I might as well admit it: I hate going to Times Square now.
From the moment that the New York Times moved uptown and built the building from which the New Year's Eve ball drops, at the southern end of the bow-tie "square" created by the intersection of Broadway and Seventh Avenues in Manhattan, and re-christened a horse-stable district known as Longacre Square with its own name, the so-called Crossroads of the World has been, at any minute in history, a mirror for the rest of American society. It has always been an odd but exciting mix of commerce and culture, of celebrations and news tickers, of ordinary people making a decent living, and hucksters living on the edge of, and off of, the rest of society.
During World War II, its theaters and signs brought news of the war, and encouraged us to buy war bonds and support our troops. During the decadent, self-absorbed 1970s, it became a shopping market for sex and drugs. And more recently--and, sadly, perhaps permanently--in the corporate 1990s and today, it has become what a theater preservationist friend of mine refers to as a corporate theme park, one in which skyscrapers and supersigns have squeezed many smaller, more idiosyncratic businesses out of existence.
True, the sex and drugs are gone, or are at least banished to other neighborhoods. But they've been replaced by different forms of hustle. Painted topless women and men dressed as comic-book characters now offer to pose with tourists for photos--and very hefty fees. And many legitimate businesses that gave the neighborhood personality and bargains are gone, replaced by franchises and names that carry high prices along with their ubiquity.
I vividly remember taking my stepdaughter on one of our theater trips to New York to the now-departed Tower Records, so that she could by sheet music. I am so grateful that we could share that experience--but angry that she won't be able to share it with her daughters.
My wife and I were recently in Times Square one Wednesday morning after we attended a family wedding in Brooklyn the night before. We sat in a pair of very uncomfortable chairs in the pedestrian mall that was created by closing off parts of the streets, making midtown traffic even more insane than it had been previously. I found myself looking around with a sense of despair.
I had been a part of the Save-the-Theaters movement in the 1980s that ultimately got most of the Broadway theaters landmarked. In hindsight, I found myself thinking that the goal should have been to declare the whole theater district a protected area. That way, people coming into it wouldn't feel like they were in the middle of the world's biggest video game.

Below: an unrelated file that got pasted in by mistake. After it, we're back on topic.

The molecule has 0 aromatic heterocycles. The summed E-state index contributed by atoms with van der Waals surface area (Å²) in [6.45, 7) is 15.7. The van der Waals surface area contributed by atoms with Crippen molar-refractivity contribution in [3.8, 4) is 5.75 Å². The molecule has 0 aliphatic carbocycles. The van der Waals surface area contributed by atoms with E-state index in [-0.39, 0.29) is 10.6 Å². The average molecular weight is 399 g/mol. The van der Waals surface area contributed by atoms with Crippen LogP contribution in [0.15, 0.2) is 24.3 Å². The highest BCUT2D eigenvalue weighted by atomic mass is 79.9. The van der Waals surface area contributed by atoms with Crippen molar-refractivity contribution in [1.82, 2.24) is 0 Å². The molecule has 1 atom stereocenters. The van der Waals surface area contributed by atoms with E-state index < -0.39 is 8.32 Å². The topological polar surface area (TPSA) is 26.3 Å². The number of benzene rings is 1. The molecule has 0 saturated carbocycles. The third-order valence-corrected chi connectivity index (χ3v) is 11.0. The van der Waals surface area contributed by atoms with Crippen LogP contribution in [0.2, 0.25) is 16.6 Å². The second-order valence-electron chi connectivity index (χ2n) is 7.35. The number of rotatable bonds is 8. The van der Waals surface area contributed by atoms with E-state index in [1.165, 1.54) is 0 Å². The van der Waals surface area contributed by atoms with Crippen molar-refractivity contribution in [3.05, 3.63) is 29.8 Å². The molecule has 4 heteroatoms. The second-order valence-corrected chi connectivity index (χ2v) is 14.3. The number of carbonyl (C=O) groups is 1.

But my wife and I had come there anyway, looking for tickets at the half-price TKTS booth to a Broadway matinee. After looking at the alternatives, we settled on "The Gin Game," with James Earl Jones and Cicely Tyson, at the John Golden Theater. This was a very special choice for me; nearly forty years earlier, as a college student on an internship in New York, I had gone to see the same play at the same theater, with Jessica Tandy and Hume Cronyn. Then, I was in the back of the balcony; this time, we were third row center.
The play, unchanged of course, was wonderful. Jones and Tyson brought their own brand of stage magic, as Tandy and Cronyn had four decades before. And the Golden was still the Golden, beautifully designed and immaculately maintained by the Shubert Organization. For an afternoon, we were part of a larger cultural tradition and experience, one that, with the help of landmark laws, has become timeless.
Whatever doubts my experience in the pedestrial mall gave me, the John Golden wiped away. It had been worth the effort to save the theaters, even though I still wish we had done more. All of us involved in that effort helped to keep one of the best aspects of New York alive; its ancient legitimate theaters, the birthplace of so much of our culture.
So, when the new Times Square gets you down, be sure to enjoy what's left of the old Times Square, where the magic of history and culture still mingle and can come alive for you.